Video, Past Event, Environmental Justice
Anil Narine: The Cinema of Environmental Crisis
Can films that depict urgent social problems challenge viewers to change their views? What is the boundary between images that can change the world, like the tragic image of the drowned Syrian boy, and images that cause us to turn away in a state of trauma, fatigue or willed ignorance? Does cinema (more than photography) run the risk of “aestheticizing” the suffering of people, ecosystems and other living things?
The global environmental crisis, encompassing climate change, dwindling natural resources, decimated rain forests and animal habitats, toxified industrial sites and acidic oceans, is a pressing problem that affects us all. But the majority of empowered citizens in industrialized economies have been slow realizing the extent of the damage done (including our eradication of 50% of many animal species since the 1970s) and apathetic to streamline our lifestyles and consume less. While many citizens have remained poorly informed for decades due to the dominant media system built largely around corporate interests, others have chosen to ignore the mounting crisis. Psychologists call this process of willed ignorance disavowal, which can be a symptom of trauma. Cinematic representations are therefore of interest because they confront us with imagery we may prefer to ignore.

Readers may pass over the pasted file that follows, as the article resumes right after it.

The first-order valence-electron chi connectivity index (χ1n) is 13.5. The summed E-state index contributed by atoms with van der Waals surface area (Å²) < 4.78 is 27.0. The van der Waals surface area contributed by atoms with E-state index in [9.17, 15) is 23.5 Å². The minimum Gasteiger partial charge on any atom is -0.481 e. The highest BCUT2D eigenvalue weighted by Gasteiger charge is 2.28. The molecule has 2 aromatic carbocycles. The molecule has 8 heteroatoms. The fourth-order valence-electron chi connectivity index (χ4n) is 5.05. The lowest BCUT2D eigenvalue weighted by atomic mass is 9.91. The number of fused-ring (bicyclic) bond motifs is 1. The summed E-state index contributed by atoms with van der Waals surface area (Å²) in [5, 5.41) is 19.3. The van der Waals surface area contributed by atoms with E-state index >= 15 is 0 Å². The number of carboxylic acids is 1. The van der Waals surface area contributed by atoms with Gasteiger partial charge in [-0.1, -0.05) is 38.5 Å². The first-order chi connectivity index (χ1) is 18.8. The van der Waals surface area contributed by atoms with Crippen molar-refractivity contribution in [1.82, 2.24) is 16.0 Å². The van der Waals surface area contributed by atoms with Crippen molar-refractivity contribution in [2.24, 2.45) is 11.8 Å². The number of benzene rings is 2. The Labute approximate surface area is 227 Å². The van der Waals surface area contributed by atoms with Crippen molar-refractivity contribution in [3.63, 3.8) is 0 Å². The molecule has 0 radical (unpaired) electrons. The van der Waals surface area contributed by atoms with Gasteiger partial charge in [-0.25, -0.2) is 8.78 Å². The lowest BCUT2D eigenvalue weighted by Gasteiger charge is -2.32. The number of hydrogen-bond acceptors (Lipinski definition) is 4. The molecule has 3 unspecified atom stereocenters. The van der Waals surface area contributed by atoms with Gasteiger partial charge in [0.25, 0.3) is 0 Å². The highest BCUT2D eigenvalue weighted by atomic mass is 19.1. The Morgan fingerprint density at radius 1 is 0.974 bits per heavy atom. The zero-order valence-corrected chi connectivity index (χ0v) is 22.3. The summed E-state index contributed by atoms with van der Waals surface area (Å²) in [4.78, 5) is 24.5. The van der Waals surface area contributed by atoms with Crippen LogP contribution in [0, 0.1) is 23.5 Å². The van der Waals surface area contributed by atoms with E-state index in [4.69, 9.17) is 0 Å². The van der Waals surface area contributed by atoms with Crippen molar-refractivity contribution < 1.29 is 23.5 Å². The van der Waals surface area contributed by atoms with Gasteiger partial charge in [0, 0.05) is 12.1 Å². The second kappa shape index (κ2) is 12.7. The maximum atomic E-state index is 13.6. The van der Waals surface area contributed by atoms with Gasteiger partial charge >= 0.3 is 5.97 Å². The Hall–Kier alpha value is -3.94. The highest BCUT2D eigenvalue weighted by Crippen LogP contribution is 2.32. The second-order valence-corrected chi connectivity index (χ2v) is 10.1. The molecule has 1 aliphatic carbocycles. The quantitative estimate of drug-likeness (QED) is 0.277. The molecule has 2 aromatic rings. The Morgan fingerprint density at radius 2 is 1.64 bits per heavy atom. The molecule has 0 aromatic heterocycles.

Dr. Anil Narine, editor of the book Eco-Trauma Cinema (Routledge 2015), discussed this subgenre of eco-cinema in its three general forms: accounts of people who were traumatized by the natural world, narratives that represented people or social processes which traumatized the environment or its species, and stories that depicted the aftermath of ecological catastrophe. Eco-trauma cinema represents the harm we, as humans, inflict upon our natural surroundings, or the injuries we sustain from nature in its unforgiving iterations. The term encompasses both circumstances because these seemingly distinct instances of ecological harm are often related and even symbiotic. In avant-garde, commercial, and documentary cinema, images of ecological trauma confront us. But to what end? Can these images of ecological trauma shock us in ways that activate us as citizens, rather than pacifying us as audiences? Might cinema be the “cognitive map” we need to enable us as to rethink our relationship with the imperiled natural world?
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